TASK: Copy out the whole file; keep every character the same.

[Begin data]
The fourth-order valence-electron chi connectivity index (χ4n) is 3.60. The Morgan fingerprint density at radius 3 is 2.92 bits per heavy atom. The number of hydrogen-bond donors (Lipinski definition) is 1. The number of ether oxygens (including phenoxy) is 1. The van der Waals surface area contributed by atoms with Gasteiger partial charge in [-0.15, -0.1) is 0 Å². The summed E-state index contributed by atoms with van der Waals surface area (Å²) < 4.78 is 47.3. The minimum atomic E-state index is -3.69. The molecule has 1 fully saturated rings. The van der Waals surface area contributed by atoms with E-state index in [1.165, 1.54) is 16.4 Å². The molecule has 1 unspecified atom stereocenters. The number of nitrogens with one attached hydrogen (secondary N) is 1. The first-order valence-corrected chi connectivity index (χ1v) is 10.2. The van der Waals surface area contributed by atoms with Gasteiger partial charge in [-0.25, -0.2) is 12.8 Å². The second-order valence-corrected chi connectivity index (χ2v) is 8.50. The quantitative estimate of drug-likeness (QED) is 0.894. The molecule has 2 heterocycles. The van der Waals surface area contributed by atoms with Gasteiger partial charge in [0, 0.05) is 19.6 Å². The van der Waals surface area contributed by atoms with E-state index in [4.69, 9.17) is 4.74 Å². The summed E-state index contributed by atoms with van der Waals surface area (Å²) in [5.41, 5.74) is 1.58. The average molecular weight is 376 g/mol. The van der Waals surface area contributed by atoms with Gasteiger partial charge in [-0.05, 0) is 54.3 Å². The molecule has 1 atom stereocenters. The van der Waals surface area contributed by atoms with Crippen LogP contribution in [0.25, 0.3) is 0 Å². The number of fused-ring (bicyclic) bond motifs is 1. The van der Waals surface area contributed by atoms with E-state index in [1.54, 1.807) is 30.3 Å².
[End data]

The fourth-order valence-electron chi connectivity index (χ4n) is 3.60. The Morgan fingerprint density at radius 3 is 2.92 bits per heavy atom. The number of hydrogen-bond donors (Lipinski definition) is 1. The number of ether oxygens (including phenoxy) is 1. The van der Waals surface area contributed by atoms with Gasteiger partial charge in [-0.15, -0.1) is 0 Å². The summed E-state index contributed by atoms with van der Waals surface area (Å²) < 4.78 is 47.3. The minimum atomic E-state index is -3.69. The molecule has 1 fully saturated rings. The van der Waals surface area contributed by atoms with E-state index in [1.165, 1.54) is 16.4 Å². The molecule has 1 unspecified atom stereocenters. The number of nitrogens with one attached hydrogen (secondary N) is 1. The first-order valence-corrected chi connectivity index (χ1v) is 10.2. The van der Waals surface area contributed by atoms with Gasteiger partial charge in [-0.25, -0.2) is 12.8 Å². The second-order valence-corrected chi connectivity index (χ2v) is 8.50. The quantitative estimate of drug-likeness (QED) is 0.894. The molecule has 2 heterocycles. The van der Waals surface area contributed by atoms with Gasteiger partial charge in [0, 0.05) is 19.6 Å². The van der Waals surface area contributed by atoms with E-state index in [4.69, 9.17) is 4.74 Å². The summed E-state index contributed by atoms with van der Waals surface area (Å²) in [5.41, 5.74) is 1.58. The average molecular weight is 376 g/mol. The van der Waals surface area contributed by atoms with Gasteiger partial charge in [-0.05, 0) is 54.3 Å². The molecule has 1 atom stereocenters. The van der Waals surface area contributed by atoms with Crippen LogP contribution in [0.25, 0.3) is 0 Å². The number of fused-ring (bicyclic) bond motifs is 1. The van der Waals surface area contributed by atoms with E-state index in [1.54, 1.807) is 30.3 Å².